Watching an expert salsa dancer strutting his stuff takes on a whole new power when it comes with a story like George’s, in a setting like Haiti.
George appears in a video shown locally last week by Gideon Herscher, the director of the American Jewish Joint Distribution Committee’s relief operations in Haiti.
In the video, George dances with a grace that might make a viewer forget that one of his legs was amputated after he was crushed in a building’s collapse during Haiti’s massive earthquake in January 2010.
As Herscher explained to an audience at the Jewish Federation of Central New Jersey, George was one of the first patients to be treated by the state-of-the-art rehabilitation clinic and prosthetic lab set up by JDC, Israel’s Tel Hashomer Hospital, and Magen David Adom in the wake of the catastrophe.
Over the past year, about 150 people have been treated at the center and by its occupational therapists in the field. By 2012, Herscher said, around 800 of the disabled “will have had their lives deeply touched, if not revolutionized” as a result of JDC’s aid.
Herscher and his host, Dov Ben-Shimon, JDC’s executive director of strategic partnerships, were in Scotch Plains to report on JDC’s work of the past year, largely funded with the $8 million donated through the Jewish Federations of North America, which includes the Central federation, and thousands of individual donors.
Herscher said that the Haitian effort comes in the context of JDC’s work in Israel and 70 other countries, most recently in Japan.
‘We are inseparable’
Describing the video, Herscher said George was on the fifth floor of a school building when the quake struck. The floors pancaked and he plunged with them but found himself standing on a surviving pillar of masonry, while 54 others lay crushed below him. He tumbled off the pillar, and it collapsed on him, crushing a leg. His father found him the following day, lying in the rubble among his dead friends.
Almost as soon as his head cleared, George knew that his leg would have to be amputated. He had been a leading salsa dancer and a teacher; now he faced the likelihood that he would never dance again.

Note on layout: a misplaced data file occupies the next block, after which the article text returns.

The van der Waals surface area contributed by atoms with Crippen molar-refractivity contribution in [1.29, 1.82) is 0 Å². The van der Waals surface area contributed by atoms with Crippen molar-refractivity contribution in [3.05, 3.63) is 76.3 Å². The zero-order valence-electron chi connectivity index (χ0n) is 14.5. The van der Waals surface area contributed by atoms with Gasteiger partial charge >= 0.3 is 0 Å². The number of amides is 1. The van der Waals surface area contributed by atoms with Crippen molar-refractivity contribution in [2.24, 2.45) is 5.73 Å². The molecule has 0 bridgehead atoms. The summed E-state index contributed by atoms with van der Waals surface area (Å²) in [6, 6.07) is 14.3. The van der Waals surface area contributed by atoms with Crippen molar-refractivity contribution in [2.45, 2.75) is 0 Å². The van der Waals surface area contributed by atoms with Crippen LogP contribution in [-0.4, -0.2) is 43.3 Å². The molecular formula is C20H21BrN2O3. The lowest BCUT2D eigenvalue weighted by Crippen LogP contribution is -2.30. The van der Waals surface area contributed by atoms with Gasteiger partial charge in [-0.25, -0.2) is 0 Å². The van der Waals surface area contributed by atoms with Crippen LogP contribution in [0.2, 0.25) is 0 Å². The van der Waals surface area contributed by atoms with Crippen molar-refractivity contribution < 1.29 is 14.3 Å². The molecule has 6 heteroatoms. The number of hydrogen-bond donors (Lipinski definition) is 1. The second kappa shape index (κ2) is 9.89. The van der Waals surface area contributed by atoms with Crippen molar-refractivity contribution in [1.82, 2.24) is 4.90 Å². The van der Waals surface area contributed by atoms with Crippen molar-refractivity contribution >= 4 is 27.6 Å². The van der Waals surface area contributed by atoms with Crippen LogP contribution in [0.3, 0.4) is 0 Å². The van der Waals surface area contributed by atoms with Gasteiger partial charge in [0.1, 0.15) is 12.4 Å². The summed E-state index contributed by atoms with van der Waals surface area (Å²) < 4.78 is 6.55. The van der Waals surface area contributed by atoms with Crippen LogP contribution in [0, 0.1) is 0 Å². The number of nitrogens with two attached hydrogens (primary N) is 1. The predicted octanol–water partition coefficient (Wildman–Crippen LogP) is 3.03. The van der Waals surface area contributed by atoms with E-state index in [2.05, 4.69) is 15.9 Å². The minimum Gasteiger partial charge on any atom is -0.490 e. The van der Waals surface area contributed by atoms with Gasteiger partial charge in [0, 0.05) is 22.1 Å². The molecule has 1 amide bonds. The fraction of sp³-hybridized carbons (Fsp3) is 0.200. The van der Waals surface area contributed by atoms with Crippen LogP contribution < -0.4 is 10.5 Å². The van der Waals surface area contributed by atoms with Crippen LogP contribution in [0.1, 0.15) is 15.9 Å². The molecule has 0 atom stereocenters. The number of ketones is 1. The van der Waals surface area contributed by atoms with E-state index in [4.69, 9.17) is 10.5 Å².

But thanks to the medical care he received and his own determination, six months later he can be seen on that video strapping on his prosthetic limb, walking with easy grace without a crutch, and then swinging into a dance as nimbly as any two-legged person.
Herscher told the Central audience that George made a point of telling him his story over and over again.
“He said he knows who we are and what our narrative is. He knows that most of the time, when we were in need, no one came to help us, and — despite that — we did come. That is how we are changing our own narrative, through tikun, repairing. He says, ‘Now we are inseparable.’ We are a part of him, and he is a part of us.”
In addition to stories like George’s, what inspires those laboring to help the Haitians, Herscher said, is Israel’s historic debt to Haiti for taking in people escaping the Holocaust, and, in 1947, at the United Nations, for voting in favor of the state’s establishment.
Herscher was based in Haiti for six grueling months and goes back to visit periodically. But he emphasized with satisfaction that JDC is phasing out its presence there. “We’re not spending any money on rent or infrastructure,” he said. “All our work is being done through our partners on the ground in Haiti.”
One of their projects is intended to restore the mental health of children traumatized by the quake and get them back into the normalcy of a school routine. The JDC helped place 3,000 children in 10 schools. “They were the only kids,” he said, “who managed to graduate from their grade level last year.”
JDC is also training some 1,400 masons — most of them illiterate — in safe construction techniques.
One of those men thanked the JDC teacher for giving him back “his spot at the table,” restoring his confidence and sense of purpose.
Herscher said JDC has also been involved in combating cholera after the outbreak last year, funding local medical teams to teach people how to avoid the illness and treating those who were infected, and it sent medical supplies and equipment for clinics.
He was cautiously optimistic about the country’s future. “$12 billion worth of aid has been pledged,” he said. “With so much money flowing in, Haiti has a chance to rebuild — so long as history doesn’t repeat itself.”